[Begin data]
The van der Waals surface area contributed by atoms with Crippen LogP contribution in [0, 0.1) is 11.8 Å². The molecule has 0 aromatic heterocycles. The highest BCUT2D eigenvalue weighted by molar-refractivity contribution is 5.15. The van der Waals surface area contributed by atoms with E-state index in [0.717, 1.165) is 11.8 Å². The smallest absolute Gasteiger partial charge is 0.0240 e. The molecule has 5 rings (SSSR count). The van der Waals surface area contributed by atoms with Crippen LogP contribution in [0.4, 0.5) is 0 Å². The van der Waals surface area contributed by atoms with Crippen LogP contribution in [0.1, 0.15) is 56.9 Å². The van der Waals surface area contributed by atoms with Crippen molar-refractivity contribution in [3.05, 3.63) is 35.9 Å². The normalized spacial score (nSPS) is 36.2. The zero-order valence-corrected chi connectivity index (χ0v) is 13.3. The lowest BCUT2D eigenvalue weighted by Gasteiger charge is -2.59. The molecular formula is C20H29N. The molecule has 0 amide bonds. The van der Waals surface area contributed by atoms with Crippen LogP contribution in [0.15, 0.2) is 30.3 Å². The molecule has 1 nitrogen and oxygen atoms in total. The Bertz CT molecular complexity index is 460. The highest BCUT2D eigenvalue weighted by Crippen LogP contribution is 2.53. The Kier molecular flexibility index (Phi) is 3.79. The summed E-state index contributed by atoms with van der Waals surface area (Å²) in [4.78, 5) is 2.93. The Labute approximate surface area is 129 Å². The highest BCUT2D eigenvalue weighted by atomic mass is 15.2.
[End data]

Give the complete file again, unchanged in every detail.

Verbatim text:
The van der Waals surface area contributed by atoms with Crippen LogP contribution in [0, 0.1) is 11.8 Å². The molecule has 0 aromatic heterocycles. The highest BCUT2D eigenvalue weighted by molar-refractivity contribution is 5.15. The van der Waals surface area contributed by atoms with E-state index in [0.717, 1.165) is 11.8 Å². The smallest absolute Gasteiger partial charge is 0.0240 e. The molecule has 5 rings (SSSR count). The van der Waals surface area contributed by atoms with Crippen LogP contribution in [0.4, 0.5) is 0 Å². The van der Waals surface area contributed by atoms with Crippen LogP contribution in [0.1, 0.15) is 56.9 Å². The van der Waals surface area contributed by atoms with Crippen molar-refractivity contribution in [3.05, 3.63) is 35.9 Å². The normalized spacial score (nSPS) is 36.2. The zero-order valence-corrected chi connectivity index (χ0v) is 13.3. The lowest BCUT2D eigenvalue weighted by Gasteiger charge is -2.59. The molecular formula is C20H29N. The molecule has 0 amide bonds. The van der Waals surface area contributed by atoms with Crippen LogP contribution in [0.15, 0.2) is 30.3 Å². The molecule has 1 nitrogen and oxygen atoms in total. The Bertz CT molecular complexity index is 460. The highest BCUT2D eigenvalue weighted by Crippen LogP contribution is 2.53. The Kier molecular flexibility index (Phi) is 3.79. The summed E-state index contributed by atoms with van der Waals surface area (Å²) in [4.78, 5) is 2.93. The Labute approximate surface area is 129 Å². The highest BCUT2D eigenvalue weighted by atomic mass is 15.2.